Whenever talk turns to home sales, you can be sure it will also turn to home supply, and for good reason.
Existing home sales dropped 2.8% to a lower-than-expected 5.49 million on an annualized rate. Most market watchers were expecting better (including us). One positive in the sales data was November sales, which were revised up to 5.65 million on an annualized rate.
December sales had trouble gaining traction for the same reason they’ve had trouble gaining traction in most down months -- supply. The NAR reports the number of homes for sales fell 11% for the month to 1.65 million. At the current sales pace, supply, at 3.6 months, is at the lowest level since 1999. If you don’t have a lot to sell, it’s hard to sell a lot.
Interestingly, many sellers were unable to exploit their advantage. The median price of an existing home was down 0.9% to $232,200 in December. If demand holds steady and supply drops, prices should rise. (It’s possible demand also dropped on higher interest rates, though purchase-mortgage activity suggests otherwise.) Of course, we all know that housing markets are local markets, and what holds for the national market won’t necessarily (and likely won’t) hold for any particular local market.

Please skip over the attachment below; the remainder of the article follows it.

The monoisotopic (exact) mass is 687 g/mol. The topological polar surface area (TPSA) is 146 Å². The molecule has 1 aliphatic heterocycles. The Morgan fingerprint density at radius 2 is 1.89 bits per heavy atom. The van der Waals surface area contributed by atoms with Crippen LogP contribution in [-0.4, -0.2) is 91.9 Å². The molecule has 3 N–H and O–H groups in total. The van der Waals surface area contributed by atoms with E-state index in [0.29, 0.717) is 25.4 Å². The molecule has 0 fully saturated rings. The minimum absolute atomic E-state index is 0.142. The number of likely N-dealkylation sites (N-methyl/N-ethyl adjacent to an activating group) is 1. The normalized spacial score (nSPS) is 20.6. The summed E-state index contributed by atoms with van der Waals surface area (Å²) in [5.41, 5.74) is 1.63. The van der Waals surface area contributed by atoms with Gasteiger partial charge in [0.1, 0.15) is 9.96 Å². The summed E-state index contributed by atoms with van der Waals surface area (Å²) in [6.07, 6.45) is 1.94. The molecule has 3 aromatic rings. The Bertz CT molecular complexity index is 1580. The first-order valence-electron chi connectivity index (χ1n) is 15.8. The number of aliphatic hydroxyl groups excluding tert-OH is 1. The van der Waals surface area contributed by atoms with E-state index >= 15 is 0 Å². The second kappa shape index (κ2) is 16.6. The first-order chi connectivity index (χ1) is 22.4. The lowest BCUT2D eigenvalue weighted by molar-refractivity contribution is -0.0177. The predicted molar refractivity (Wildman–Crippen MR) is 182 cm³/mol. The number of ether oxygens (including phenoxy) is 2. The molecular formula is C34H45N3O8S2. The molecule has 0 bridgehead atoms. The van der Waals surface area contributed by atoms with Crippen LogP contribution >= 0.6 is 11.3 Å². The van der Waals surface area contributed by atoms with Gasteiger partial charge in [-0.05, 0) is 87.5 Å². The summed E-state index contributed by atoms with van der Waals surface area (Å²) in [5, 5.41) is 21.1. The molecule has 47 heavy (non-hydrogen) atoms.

Investment is another variable impacting home supply. Over the past five years, a record number of homes, most notably single-family homes, have been converted to rentals. We’ve seen this conversion occur on an unprecedented institutionalized scale, with large investment firms buying hundreds of thousands of homes. What’s more, most of these conversions have occurred at the lower end of the market, thus driving up prices for what would be starter homes for first-time buyers.
Increased construction activity helps, but it’s not helping enough. Housing starts were up 11.3% to 1.226 million on an annualized rate last month. But the surge was confined to multi-family starts, which jumped 57%. The more important single-family category actually declined 4%.
Though home constitution has trended higher in recent years, it hasn’t trended high enough. The historical annual average for starts is around 1.5 million. NAR economist Lawrence Yun has mentioned that excess regulation -- concerning land use in particular -- has held construction in check.
Love him or hate him (because there is no middle ground), but President Trump has vowed to reduce business regulation across the board. Should Trump follow through, we should see a pick-up in new-home construction.